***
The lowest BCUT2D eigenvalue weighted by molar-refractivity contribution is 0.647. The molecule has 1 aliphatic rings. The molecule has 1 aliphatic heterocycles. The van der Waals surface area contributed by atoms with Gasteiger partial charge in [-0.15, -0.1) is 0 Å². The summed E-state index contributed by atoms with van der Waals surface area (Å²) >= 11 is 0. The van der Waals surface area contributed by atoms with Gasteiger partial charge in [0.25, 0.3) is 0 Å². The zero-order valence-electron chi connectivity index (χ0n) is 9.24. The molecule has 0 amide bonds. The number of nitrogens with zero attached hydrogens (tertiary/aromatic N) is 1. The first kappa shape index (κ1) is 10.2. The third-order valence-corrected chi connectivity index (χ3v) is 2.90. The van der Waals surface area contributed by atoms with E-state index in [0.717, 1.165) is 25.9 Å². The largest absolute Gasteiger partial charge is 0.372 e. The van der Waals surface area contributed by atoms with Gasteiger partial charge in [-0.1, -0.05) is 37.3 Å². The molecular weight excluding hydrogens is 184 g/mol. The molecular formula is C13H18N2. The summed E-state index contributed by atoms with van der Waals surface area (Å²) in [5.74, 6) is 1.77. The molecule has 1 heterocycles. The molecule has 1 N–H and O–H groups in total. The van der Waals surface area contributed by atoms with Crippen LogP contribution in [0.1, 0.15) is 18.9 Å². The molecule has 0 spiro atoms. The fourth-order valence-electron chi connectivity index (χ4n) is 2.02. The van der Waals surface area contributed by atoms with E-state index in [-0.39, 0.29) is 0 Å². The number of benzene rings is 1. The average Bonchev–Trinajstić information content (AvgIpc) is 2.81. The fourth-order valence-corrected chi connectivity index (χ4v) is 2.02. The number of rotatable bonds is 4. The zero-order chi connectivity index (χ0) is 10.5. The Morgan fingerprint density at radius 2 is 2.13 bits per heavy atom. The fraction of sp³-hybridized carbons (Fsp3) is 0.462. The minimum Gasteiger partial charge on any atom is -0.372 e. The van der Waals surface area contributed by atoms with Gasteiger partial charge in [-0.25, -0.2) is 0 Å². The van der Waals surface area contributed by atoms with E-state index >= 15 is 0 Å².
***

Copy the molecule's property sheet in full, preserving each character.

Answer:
The lowest BCUT2D eigenvalue weighted by molar-refractivity contribution is 0.647. The molecule has 1 aliphatic rings. The molecule has 1 aliphatic heterocycles. The van der Waals surface area contributed by atoms with Gasteiger partial charge in [-0.15, -0.1) is 0 Å². The summed E-state index contributed by atoms with van der Waals surface area (Å²) >= 11 is 0. The van der Waals surface area contributed by atoms with Gasteiger partial charge in [0.25, 0.3) is 0 Å². The zero-order valence-electron chi connectivity index (χ0n) is 9.24. The molecule has 0 amide bonds. The number of nitrogens with zero attached hydrogens (tertiary/aromatic N) is 1. The first kappa shape index (κ1) is 10.2. The third-order valence-corrected chi connectivity index (χ3v) is 2.90. The van der Waals surface area contributed by atoms with E-state index in [0.717, 1.165) is 25.9 Å². The largest absolute Gasteiger partial charge is 0.372 e. The van der Waals surface area contributed by atoms with Gasteiger partial charge in [-0.1, -0.05) is 37.3 Å². The molecular weight excluding hydrogens is 184 g/mol. The molecular formula is C13H18N2. The summed E-state index contributed by atoms with van der Waals surface area (Å²) in [5.74, 6) is 1.77. The molecule has 1 heterocycles. The molecule has 1 N–H and O–H groups in total. The van der Waals surface area contributed by atoms with Crippen LogP contribution in [0.1, 0.15) is 18.9 Å². The molecule has 0 spiro atoms. The fourth-order valence-electron chi connectivity index (χ4n) is 2.02. The van der Waals surface area contributed by atoms with E-state index in [-0.39, 0.29) is 0 Å². The number of benzene rings is 1. The average Bonchev–Trinajstić information content (AvgIpc) is 2.81. The fourth-order valence-corrected chi connectivity index (χ4v) is 2.02. The number of rotatable bonds is 4. The zero-order chi connectivity index (χ0) is 10.5. The Morgan fingerprint density at radius 2 is 2.13 bits per heavy atom. The fraction of sp³-hybridized carbons (Fsp3) is 0.462. The minimum Gasteiger partial charge on any atom is -0.372 e. The van der Waals surface area contributed by atoms with Gasteiger partial charge in [-0.25, -0.2) is 0 Å². The van der Waals surface area contributed by atoms with E-state index >= 15 is 0 Å².